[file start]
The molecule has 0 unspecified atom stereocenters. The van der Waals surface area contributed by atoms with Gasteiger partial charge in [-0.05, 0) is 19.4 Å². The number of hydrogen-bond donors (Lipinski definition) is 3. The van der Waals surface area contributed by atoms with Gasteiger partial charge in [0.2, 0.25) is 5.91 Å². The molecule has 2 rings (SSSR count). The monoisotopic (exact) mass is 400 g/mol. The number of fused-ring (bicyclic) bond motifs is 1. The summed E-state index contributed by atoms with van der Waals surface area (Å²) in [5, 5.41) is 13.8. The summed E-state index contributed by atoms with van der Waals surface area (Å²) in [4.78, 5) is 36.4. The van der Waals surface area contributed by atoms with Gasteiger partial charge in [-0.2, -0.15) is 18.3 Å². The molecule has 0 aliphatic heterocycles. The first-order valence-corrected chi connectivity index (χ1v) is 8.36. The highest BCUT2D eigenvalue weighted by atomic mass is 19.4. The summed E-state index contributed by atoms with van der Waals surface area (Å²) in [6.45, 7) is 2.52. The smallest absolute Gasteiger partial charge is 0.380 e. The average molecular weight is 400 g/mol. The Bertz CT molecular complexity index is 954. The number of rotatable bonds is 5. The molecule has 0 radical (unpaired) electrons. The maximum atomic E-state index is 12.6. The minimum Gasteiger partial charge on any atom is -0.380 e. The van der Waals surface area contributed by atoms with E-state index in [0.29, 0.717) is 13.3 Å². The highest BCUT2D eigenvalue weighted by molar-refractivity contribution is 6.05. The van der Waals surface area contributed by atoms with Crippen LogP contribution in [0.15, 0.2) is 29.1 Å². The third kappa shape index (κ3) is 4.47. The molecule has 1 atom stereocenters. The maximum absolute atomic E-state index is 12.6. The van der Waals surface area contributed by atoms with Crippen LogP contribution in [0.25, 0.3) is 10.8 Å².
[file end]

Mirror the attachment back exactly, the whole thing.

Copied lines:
The molecule has 0 unspecified atom stereocenters. The van der Waals surface area contributed by atoms with Gasteiger partial charge in [-0.05, 0) is 19.4 Å². The number of hydrogen-bond donors (Lipinski definition) is 3. The van der Waals surface area contributed by atoms with Gasteiger partial charge in [0.2, 0.25) is 5.91 Å². The molecule has 2 rings (SSSR count). The monoisotopic (exact) mass is 400 g/mol. The number of fused-ring (bicyclic) bond motifs is 1. The summed E-state index contributed by atoms with van der Waals surface area (Å²) in [5, 5.41) is 13.8. The summed E-state index contributed by atoms with van der Waals surface area (Å²) in [4.78, 5) is 36.4. The van der Waals surface area contributed by atoms with Gasteiger partial charge in [-0.2, -0.15) is 18.3 Å². The molecule has 0 aliphatic heterocycles. The first-order valence-corrected chi connectivity index (χ1v) is 8.36. The highest BCUT2D eigenvalue weighted by atomic mass is 19.4. The summed E-state index contributed by atoms with van der Waals surface area (Å²) in [6.45, 7) is 2.52. The smallest absolute Gasteiger partial charge is 0.380 e. The average molecular weight is 400 g/mol. The Bertz CT molecular complexity index is 954. The number of rotatable bonds is 5. The molecule has 0 radical (unpaired) electrons. The maximum atomic E-state index is 12.6. The minimum Gasteiger partial charge on any atom is -0.380 e. The van der Waals surface area contributed by atoms with E-state index in [0.29, 0.717) is 13.3 Å². The highest BCUT2D eigenvalue weighted by molar-refractivity contribution is 6.05. The van der Waals surface area contributed by atoms with Crippen LogP contribution in [0.15, 0.2) is 29.1 Å². The third kappa shape index (κ3) is 4.47. The molecule has 1 atom stereocenters. The maximum absolute atomic E-state index is 12.6. The van der Waals surface area contributed by atoms with Crippen LogP contribution in [0.25, 0.3) is 10.8 Å².